On Wednesday, the Newport Music Festival presents cellist Sergey Antonov and pianist Bernadene Blaha performing at The Breakers, the palatial cottage once owned by Cornelius Vanderbilt II. The all-Polish program might seem far removed from Gilded Age New England, but one of the composers was, it turns out, no stranger to The Breakers. In fact, Xaver Scharwenka (1850-1924) was, for a time, one of the bigger musical celebrities in America.
Born in Szamotuły (then within the Prussian province of Posen), Scharwenka made his name in Berlin, as a virtuoso pianist, then as a composer (his Op. 3, No. 1 “Polish Dance” became an inescapable recital staple, somewhat to Scharwenka’s chagrin), and, finally, as an educator. In 1881, Scharwenka and his brother (and fellow composer) Philipp founded their own conservatory, soon a popular destination for American aspirants. Scharwenka’s first visit to the United States, in 1890, was, he told reporters, simply a chance to visit former students. That the press took notice, however, hints at Scharwenka’s stature. Wherever he went, Scharwenka was greeted like royalty — culminating with a star-studded banquet at New York’s Brighton Beach Hotel, serenaded by a 120-piece orchestra.
Scharwenka emigrated the following year, settling in New York, where he established a branch of his conservatory. He also undertook a nationwide concert tour, and discovered just how famous he was: In the western United States, an impostor already had been performing under Scharwenka’s name. The culprit — one Ernst Hoffmann — was (according to a newspaper article quoted in Scharwenka’s memoirs) also a womanizer who, in Scharwenkian disguise, had married a Miss Gutmann and then precipitately fled. Unbelievably, Hoffmann later turned up on the composer’s New York doorstep, pleading financial difficulties, hoping Scharwenka would help him join the Odd Fellows fraternal organization. Scharwenka declined.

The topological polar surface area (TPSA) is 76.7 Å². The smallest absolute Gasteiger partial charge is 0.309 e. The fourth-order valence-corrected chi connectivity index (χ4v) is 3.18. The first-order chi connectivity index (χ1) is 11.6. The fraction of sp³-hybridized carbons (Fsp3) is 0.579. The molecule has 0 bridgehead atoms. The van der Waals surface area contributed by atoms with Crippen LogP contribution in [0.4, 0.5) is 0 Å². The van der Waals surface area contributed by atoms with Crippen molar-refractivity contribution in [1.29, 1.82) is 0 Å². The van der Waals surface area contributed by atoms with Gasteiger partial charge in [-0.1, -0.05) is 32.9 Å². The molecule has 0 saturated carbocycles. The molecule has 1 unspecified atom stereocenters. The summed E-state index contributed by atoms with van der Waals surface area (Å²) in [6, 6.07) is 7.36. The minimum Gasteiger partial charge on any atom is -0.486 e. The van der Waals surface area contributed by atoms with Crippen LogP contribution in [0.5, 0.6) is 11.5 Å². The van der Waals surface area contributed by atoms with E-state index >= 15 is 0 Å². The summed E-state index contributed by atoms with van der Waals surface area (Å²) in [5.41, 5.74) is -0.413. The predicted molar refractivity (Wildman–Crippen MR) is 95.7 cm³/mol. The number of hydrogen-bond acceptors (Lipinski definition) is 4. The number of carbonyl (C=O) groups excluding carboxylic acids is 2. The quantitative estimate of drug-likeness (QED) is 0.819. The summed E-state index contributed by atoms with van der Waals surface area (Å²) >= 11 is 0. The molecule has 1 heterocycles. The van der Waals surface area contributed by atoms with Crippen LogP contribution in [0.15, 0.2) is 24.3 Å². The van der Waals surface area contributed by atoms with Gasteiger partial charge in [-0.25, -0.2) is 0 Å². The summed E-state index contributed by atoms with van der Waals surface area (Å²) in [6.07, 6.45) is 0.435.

It was in October 1898 that Scharwenka appeared at a musical evening at The Breakers, alongside (among others) American conductor Nahan Franko’s orchestra — the musicians of which were dressed, in a jingoistic nod to the Spanish-American War, like Theodore Roosevelt’s Rough Riders. A month later, Scharwenka moved back, for good, to Berlin. Scharwenka only occasionally returned to America, where critical opinion of him gradually cooled. (The Globe, less circumspect than most, called his final local appearance, a 1911 performance with the Boston Symphony, “soporific and characterized by pedantry.”) By then, Scharwenka was weary of ocean crossings. His last, 1913 American tour was undertaken only on the condition that he could be accompanied by his wife — and his dachshund.
Sergey Antonov and Bernadene Blaha perform music of Philipp Scharwenka, Xaver Scharwenka, Ludomir Rozycki, and Fréderíc Chopin, July 12,
9 p.m., at The Breakers, Newport, R.I. Tickets $42. 401-849-0700, www.newportmusic.org
Matthew Guerrieri can be reached at firstname.lastname@example.org.